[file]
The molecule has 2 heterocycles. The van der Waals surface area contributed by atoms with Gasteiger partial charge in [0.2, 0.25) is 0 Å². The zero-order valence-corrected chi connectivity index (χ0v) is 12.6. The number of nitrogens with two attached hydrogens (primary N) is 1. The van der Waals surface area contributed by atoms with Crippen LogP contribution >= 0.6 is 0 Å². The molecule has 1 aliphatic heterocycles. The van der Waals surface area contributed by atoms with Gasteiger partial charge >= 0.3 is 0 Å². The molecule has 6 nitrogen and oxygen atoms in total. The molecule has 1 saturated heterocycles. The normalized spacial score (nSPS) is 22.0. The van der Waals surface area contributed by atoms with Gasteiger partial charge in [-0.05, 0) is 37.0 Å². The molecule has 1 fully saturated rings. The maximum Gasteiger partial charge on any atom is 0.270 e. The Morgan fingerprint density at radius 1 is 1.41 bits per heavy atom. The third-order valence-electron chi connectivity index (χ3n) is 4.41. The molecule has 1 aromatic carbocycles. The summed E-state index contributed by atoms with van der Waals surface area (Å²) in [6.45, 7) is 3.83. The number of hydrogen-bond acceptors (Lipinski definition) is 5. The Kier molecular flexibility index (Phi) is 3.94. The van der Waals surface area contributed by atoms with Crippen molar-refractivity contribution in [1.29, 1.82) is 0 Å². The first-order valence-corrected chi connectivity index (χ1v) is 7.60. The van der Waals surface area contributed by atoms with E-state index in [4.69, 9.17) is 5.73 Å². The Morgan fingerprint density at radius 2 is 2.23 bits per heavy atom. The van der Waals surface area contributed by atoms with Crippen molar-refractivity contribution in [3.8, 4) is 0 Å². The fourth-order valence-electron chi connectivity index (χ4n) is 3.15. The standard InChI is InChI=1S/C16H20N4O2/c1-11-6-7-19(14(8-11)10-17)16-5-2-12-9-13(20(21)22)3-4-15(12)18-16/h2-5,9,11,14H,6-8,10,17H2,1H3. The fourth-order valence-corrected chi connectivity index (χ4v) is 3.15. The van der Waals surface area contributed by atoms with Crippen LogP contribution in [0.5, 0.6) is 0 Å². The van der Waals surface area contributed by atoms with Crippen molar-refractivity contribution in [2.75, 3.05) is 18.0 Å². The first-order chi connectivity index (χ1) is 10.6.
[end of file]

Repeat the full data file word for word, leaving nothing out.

The molecule has 2 heterocycles. The van der Waals surface area contributed by atoms with Gasteiger partial charge in [0.2, 0.25) is 0 Å². The zero-order valence-corrected chi connectivity index (χ0v) is 12.6. The number of nitrogens with two attached hydrogens (primary N) is 1. The van der Waals surface area contributed by atoms with Crippen LogP contribution >= 0.6 is 0 Å². The molecule has 1 aliphatic heterocycles. The van der Waals surface area contributed by atoms with Gasteiger partial charge >= 0.3 is 0 Å². The molecule has 6 nitrogen and oxygen atoms in total. The molecule has 1 saturated heterocycles. The normalized spacial score (nSPS) is 22.0. The van der Waals surface area contributed by atoms with Gasteiger partial charge in [-0.05, 0) is 37.0 Å². The molecule has 1 fully saturated rings. The maximum Gasteiger partial charge on any atom is 0.270 e. The Morgan fingerprint density at radius 1 is 1.41 bits per heavy atom. The third-order valence-electron chi connectivity index (χ3n) is 4.41. The molecule has 1 aromatic carbocycles. The summed E-state index contributed by atoms with van der Waals surface area (Å²) in [6.45, 7) is 3.83. The number of hydrogen-bond acceptors (Lipinski definition) is 5. The Kier molecular flexibility index (Phi) is 3.94. The van der Waals surface area contributed by atoms with Crippen molar-refractivity contribution in [1.29, 1.82) is 0 Å². The first-order valence-corrected chi connectivity index (χ1v) is 7.60. The van der Waals surface area contributed by atoms with E-state index in [4.69, 9.17) is 5.73 Å². The Morgan fingerprint density at radius 2 is 2.23 bits per heavy atom. The van der Waals surface area contributed by atoms with Crippen molar-refractivity contribution in [3.8, 4) is 0 Å². The fourth-order valence-electron chi connectivity index (χ4n) is 3.15. The standard InChI is InChI=1S/C16H20N4O2/c1-11-6-7-19(14(8-11)10-17)16-5-2-12-9-13(20(21)22)3-4-15(12)18-16/h2-5,9,11,14H,6-8,10,17H2,1H3. The fourth-order valence-corrected chi connectivity index (χ4v) is 3.15. The van der Waals surface area contributed by atoms with Crippen LogP contribution in [0.5, 0.6) is 0 Å². The van der Waals surface area contributed by atoms with Crippen molar-refractivity contribution in [2.75, 3.05) is 18.0 Å². The first-order chi connectivity index (χ1) is 10.6.